Before using antibodies to detect proteins that have been dotted or transferred to a membrane, the remaining binding surface must be blocked to prevent the non-specific binding of the antibodies. Otherwise, the antibodies or other detection reagents will bind to any remaining sites that initially served to immobilize the proteins of interest. In principle, any protein that does not have binding affinity for the target protein or probe components (antibodies) in the assay can be used for blocking. In practice, however, certain proteins perform better than others because they bind to the membrane or other immobilization surface more consistently or because they stabilize the function of other system components.

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Purpose and function of blocking steps

The membrane supports, such as nitrocellulose and polyvinylidene diflurode (PVDF), used in western blotting have a high affinity for proteins. To prevent non-specific binding of detection antibodies during the steps following transfer, unoccupied sites on the membrane surface must be blocked. Blocking buffer formulations vary widely and may contain milk, normal serum, or highly purified proteins to block free membrane sites. The blocking step is imperative and improves the signal-to-noise ratio of the assay by reducing background interference. Inadequate amounts of blocker result in excessive background noise and a reduced signal-to-noise ratio; in contrast, excessive concentrations of blocker may mask antibody-antigen interactions or inhibit the marker enzyme, which causes a reduction of the target signal.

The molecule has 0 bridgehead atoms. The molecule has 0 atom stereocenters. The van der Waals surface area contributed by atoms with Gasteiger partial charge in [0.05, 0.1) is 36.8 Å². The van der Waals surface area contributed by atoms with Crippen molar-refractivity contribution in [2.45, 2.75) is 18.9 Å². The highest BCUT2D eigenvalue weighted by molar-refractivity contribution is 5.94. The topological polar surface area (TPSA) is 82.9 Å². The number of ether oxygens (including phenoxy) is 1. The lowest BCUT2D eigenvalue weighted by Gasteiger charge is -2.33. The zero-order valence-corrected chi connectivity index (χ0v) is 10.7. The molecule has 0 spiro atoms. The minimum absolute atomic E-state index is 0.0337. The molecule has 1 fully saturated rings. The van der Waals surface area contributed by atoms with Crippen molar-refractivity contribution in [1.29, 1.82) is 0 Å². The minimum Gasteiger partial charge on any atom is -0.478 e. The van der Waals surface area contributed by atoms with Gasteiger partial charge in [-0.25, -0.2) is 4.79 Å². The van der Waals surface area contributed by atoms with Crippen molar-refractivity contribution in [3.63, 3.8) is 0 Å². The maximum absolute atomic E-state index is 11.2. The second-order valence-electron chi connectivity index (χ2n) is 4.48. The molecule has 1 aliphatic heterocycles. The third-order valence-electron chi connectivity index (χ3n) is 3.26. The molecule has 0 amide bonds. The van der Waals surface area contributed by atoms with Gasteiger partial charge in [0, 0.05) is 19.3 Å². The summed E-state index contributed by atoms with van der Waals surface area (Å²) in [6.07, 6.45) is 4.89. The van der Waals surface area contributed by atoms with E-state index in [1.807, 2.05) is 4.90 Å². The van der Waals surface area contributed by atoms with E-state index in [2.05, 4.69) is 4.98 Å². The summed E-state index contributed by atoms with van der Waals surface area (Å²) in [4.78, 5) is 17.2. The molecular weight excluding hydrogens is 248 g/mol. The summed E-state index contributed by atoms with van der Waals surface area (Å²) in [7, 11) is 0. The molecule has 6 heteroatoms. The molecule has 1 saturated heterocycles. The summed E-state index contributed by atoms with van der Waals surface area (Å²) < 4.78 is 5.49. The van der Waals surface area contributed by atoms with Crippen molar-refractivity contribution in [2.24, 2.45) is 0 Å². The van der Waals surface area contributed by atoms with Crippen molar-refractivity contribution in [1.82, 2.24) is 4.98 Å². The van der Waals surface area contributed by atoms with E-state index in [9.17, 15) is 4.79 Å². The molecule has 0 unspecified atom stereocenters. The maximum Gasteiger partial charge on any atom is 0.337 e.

Types of blocking buffers

Several types of blocking buffers have been successfully used in western blotting. A majority of western blot blocking buffers are inert solutions of either mixed proteins or a single purified protein that ideally have little to no interaction with the detection antibodies or antigens on the blot. Typically, blocking agents are diluted in either Tris-buffered saline (TBS) or phosphate-buffered saline (PBS), with or without detergent. Detergents, such as Tween-20, can be added to the blocking buffer to further reduce non-specific binding. The amount of Tween-20 (0.05%-0.2%) will vary depending on the strength of the antibodies used. Weak-binding antibodies may be washed away by too much detergent in subsequent washes.